Whether it’s a three-day weekend or a full week off, breaks during school are always needed and always celebrated. Breaks throughout the semester are great ways to regroup and relax, but getting back into a school routine can get pretty tough. Learning how to come back after a break and staying on top of things is important. While you should reward yourself and take a few days off, when it gets closer to class starting back up again, you should start getting in the right mindset.
Relax and reward yourself
Every break is a chance to release some of the stress from school and give yourself time to relax. Make sure to take the time you need to unwind and refresh. It could be staying in bed all day or spending the day shopping, do something that you have been wanting to do. Taking enough time off will actually have …
It’s that time again…midterms! I know no one is ever excited about all the projects and exams coming up, but going in with a clear mindset can help you make the best of what is to come. Whether this is your first college midterm season or last, you can never be too prepared.
This might just be something that is common at my university but by the time midterms come around, everyone is super sick. It might just be the weather or how stressed everyone is, but it feels like you can’t take an exam without 10 people sneezing and sniffling every 15 seconds. There is nothing worse than trying to take a challenging exam when all you want to do is go back to bed because you don’t feel good. Make sure you are doing all the precautions like washing your hands, eating healthy, getting enough sleep, …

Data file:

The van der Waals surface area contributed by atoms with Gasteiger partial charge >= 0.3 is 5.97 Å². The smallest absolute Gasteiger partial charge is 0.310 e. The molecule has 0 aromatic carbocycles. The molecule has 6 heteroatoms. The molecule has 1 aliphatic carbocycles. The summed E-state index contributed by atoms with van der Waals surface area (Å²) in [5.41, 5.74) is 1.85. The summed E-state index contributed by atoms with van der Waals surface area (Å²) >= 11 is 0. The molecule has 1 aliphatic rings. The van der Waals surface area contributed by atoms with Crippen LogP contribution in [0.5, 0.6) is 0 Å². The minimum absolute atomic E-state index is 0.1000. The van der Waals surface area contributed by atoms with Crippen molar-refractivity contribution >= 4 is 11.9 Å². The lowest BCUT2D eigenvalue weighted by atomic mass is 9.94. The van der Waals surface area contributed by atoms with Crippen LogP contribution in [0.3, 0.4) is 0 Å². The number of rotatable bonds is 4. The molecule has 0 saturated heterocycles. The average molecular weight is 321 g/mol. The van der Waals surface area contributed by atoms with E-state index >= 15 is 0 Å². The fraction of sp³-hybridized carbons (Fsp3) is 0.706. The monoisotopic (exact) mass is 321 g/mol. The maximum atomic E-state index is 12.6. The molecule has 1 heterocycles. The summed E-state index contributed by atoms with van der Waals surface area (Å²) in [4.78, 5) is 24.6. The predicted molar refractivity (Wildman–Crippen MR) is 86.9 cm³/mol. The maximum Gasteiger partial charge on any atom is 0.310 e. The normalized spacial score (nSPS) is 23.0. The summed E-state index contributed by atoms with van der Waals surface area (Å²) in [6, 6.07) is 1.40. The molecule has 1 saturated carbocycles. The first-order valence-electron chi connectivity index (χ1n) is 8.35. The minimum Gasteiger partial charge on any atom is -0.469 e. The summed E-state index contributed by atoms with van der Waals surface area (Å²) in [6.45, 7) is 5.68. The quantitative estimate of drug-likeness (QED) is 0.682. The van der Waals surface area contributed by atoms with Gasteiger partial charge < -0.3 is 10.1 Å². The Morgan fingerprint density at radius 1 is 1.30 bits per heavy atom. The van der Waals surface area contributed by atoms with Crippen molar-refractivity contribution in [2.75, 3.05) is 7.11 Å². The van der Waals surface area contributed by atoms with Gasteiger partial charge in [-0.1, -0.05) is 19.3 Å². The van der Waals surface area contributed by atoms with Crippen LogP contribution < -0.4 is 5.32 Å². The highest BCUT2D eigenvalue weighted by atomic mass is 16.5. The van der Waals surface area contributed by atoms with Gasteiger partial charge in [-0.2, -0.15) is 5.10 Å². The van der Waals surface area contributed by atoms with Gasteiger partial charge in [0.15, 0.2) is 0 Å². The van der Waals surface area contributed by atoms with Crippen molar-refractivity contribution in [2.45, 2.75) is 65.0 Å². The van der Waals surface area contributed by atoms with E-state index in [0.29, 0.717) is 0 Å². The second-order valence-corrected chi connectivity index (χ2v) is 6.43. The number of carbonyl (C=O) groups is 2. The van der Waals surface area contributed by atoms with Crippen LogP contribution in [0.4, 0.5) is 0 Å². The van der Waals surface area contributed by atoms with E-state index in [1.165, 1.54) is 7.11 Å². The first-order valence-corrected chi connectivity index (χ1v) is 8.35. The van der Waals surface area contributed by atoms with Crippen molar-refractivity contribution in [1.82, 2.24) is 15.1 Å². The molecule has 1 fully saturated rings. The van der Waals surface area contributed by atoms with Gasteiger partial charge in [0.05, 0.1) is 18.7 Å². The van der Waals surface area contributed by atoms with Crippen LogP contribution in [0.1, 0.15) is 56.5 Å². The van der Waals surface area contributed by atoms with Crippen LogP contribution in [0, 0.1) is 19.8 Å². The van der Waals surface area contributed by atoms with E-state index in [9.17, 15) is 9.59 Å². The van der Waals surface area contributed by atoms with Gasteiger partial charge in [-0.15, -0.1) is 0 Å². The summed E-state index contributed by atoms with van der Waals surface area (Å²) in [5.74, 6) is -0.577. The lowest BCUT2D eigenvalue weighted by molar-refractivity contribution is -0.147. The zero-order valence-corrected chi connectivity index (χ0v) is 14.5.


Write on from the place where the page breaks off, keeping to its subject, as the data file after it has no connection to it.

No matter what grade you’re in, school is stressful. In high school you are trying to figure out what you want to do and where you want to go to college or even if college is right for you. Then in college you are still trying to figure out what you want to do and what the future holds. There are a few things that you can start doing to help make sure that you have another successful school year.
Whether it’s showing up to class or even just putting all distractions away to do some schoolwork, being present and focused will help ensure that you’re in the right headspace to get your work done.
Ask for Help
Teachers don’t know when you’re struggling. Asking for help is key to having a successful year. Don’t wait until you do poorly on a test to reach out.
Set a …
Ah, the month of August. The air is getting cooler, the corn is growing tall, the humidity is disappearing…and it’s time to go back to school. As you make the transition from swimming pools and sunbathing to lecture halls and homework, you may be in need of a couple tips to help you survive that first month back.
Show up to class
It’s always extremely tempting to blow off the first few weeks of class, but once you finally decide to show up, you’ll realize you’ve already dug yourself into a hole. Those classes in the beginning will provide you with an overview of the course and the expectations you’ll need to meet if you want to succeed. If you aren’t there for those first few days, you’ll miss that information. Plus, college is expensive! You don’t want to pay for something that you aren’t even utilizing.
It’s beginning to feel a lot like winter, and finals are coming. Since you don’t have dragons like Daenerys Targaryen, you’ll have to slay those exams on your own. Fear not, my friends, we have excellent tips to help you survive winter finals.
Prepare for Battle
Gather all of your class notes and study material and actually review it. If your professor provides a study guide, use it as a tool to map out your studies. You should schedule a few times for studying the week before the exam to prevent cramming it in the night before. Find a quiet spot in the library to study alone, or form a study group to divide and conquer the material.